The Kipp Generator was invented in 1844 by Petrus Jacobus Kipp
and used throughout the rest of the 19th and the entire 20th centuries.
Indeed, Kipp generators are still being used in some places.
The most commonly known use is for preparation of hydrogen sulfide
in qualitative inorganic analysis by reaction of sulfuric acid
with ferrous sulfide FeS, carbon dioxide by reaction of hydrochloric
acid with calcium carbonate, and hydrogen by reaction of an acid
with a suitable metal.
The apparatus is made of three vertically stacked cylinders, roughly
resembling a snowman. The solid material (eg. iron sulfide) is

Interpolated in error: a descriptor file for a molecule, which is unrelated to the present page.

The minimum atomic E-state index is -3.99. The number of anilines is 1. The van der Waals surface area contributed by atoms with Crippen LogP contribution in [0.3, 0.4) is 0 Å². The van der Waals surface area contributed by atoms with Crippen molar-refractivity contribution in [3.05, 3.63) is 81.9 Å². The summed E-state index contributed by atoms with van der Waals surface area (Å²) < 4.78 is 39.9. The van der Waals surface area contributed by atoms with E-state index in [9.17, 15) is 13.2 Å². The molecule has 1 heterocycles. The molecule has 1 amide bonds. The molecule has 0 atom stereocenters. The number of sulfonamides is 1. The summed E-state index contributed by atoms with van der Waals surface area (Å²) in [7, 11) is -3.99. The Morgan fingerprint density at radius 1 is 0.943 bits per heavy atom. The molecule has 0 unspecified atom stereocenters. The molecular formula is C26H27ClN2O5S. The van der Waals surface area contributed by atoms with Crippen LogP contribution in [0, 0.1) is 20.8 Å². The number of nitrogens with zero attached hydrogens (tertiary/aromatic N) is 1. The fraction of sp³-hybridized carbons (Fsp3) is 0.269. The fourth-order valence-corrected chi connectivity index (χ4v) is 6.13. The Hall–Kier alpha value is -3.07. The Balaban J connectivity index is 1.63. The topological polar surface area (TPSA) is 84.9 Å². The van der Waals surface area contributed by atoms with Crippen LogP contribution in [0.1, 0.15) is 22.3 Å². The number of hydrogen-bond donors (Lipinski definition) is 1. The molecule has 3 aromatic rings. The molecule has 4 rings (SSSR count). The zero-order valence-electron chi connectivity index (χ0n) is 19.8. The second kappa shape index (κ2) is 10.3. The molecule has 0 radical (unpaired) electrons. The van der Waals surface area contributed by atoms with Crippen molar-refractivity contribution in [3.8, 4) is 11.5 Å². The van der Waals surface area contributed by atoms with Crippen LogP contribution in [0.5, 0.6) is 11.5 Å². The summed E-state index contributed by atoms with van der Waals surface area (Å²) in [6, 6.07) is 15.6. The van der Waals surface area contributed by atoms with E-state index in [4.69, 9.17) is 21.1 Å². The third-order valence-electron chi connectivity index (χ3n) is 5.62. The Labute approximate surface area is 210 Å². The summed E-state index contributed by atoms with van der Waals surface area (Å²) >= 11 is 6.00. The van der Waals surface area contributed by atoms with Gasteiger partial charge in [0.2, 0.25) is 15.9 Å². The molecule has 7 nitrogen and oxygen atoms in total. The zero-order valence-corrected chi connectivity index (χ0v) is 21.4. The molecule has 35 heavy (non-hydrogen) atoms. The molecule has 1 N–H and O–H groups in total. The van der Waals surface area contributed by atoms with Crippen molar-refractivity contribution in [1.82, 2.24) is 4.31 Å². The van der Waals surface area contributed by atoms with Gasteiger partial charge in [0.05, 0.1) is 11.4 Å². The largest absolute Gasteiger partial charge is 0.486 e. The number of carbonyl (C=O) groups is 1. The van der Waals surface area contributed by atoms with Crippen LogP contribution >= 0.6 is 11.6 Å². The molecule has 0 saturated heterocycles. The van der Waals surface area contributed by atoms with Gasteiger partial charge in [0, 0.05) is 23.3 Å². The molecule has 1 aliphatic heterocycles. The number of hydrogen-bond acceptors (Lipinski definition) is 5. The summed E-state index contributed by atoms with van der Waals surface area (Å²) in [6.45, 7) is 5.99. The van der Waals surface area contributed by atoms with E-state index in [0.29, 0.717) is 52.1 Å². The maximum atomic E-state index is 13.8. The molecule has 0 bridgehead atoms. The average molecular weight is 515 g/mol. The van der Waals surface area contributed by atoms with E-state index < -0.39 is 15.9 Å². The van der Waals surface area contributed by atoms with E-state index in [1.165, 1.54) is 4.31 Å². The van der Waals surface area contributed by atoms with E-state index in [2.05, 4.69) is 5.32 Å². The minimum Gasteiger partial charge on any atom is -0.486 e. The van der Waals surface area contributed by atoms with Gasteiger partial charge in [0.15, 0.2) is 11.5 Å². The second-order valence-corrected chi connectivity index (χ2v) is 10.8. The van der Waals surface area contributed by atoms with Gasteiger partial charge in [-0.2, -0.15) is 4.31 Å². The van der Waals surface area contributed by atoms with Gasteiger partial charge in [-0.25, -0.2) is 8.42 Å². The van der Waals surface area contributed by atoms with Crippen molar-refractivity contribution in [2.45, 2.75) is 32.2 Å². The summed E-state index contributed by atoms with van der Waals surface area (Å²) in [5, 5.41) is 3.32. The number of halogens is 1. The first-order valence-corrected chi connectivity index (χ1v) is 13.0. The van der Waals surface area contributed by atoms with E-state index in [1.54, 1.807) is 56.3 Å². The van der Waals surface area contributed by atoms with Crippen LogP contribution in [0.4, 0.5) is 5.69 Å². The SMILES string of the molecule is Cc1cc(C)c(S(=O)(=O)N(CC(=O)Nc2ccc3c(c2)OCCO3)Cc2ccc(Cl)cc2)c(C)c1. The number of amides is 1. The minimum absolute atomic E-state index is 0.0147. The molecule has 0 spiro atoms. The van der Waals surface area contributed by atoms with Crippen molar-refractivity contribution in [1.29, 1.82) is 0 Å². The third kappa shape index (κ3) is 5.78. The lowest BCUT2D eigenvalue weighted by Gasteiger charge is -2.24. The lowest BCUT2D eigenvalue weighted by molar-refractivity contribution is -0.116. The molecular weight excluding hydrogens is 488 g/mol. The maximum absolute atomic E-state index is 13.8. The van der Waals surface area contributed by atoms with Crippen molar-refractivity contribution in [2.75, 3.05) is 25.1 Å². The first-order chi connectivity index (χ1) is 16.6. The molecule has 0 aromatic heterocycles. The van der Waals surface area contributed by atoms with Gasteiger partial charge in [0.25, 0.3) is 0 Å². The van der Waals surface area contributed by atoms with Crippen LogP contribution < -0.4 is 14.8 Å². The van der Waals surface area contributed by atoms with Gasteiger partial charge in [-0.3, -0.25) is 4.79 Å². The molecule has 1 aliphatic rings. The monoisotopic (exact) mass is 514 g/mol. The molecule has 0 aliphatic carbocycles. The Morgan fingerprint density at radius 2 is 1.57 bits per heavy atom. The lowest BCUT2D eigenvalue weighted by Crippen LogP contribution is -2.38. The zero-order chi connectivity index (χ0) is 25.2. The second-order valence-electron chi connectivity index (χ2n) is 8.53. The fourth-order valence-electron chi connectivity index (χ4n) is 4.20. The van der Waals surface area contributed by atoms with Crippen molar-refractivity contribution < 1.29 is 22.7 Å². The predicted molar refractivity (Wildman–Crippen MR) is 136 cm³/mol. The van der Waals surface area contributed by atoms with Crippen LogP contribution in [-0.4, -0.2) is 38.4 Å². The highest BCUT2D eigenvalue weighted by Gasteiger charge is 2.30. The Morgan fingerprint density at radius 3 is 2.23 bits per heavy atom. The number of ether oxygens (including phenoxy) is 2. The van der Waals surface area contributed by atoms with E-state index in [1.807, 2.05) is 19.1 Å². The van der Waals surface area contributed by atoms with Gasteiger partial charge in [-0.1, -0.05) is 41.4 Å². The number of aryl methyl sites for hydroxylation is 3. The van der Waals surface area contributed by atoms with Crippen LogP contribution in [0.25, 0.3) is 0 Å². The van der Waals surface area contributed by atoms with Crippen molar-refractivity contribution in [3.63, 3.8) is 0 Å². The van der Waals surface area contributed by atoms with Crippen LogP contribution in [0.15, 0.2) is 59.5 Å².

placed into the middle cylinder, the acid is put into the top
cylinder. A tube extends from the top cylinder into the bottom
cylinder. The middle cylinder has a tube with a stopcock attached,
which is used to draw off the evolved gas. When the stopcock is
closed, the pressure of the gas in the middle cylinder rises and
expels the acid back into the top cylinder, until it is not in
contact with the solid material anymore, and the chemical reaction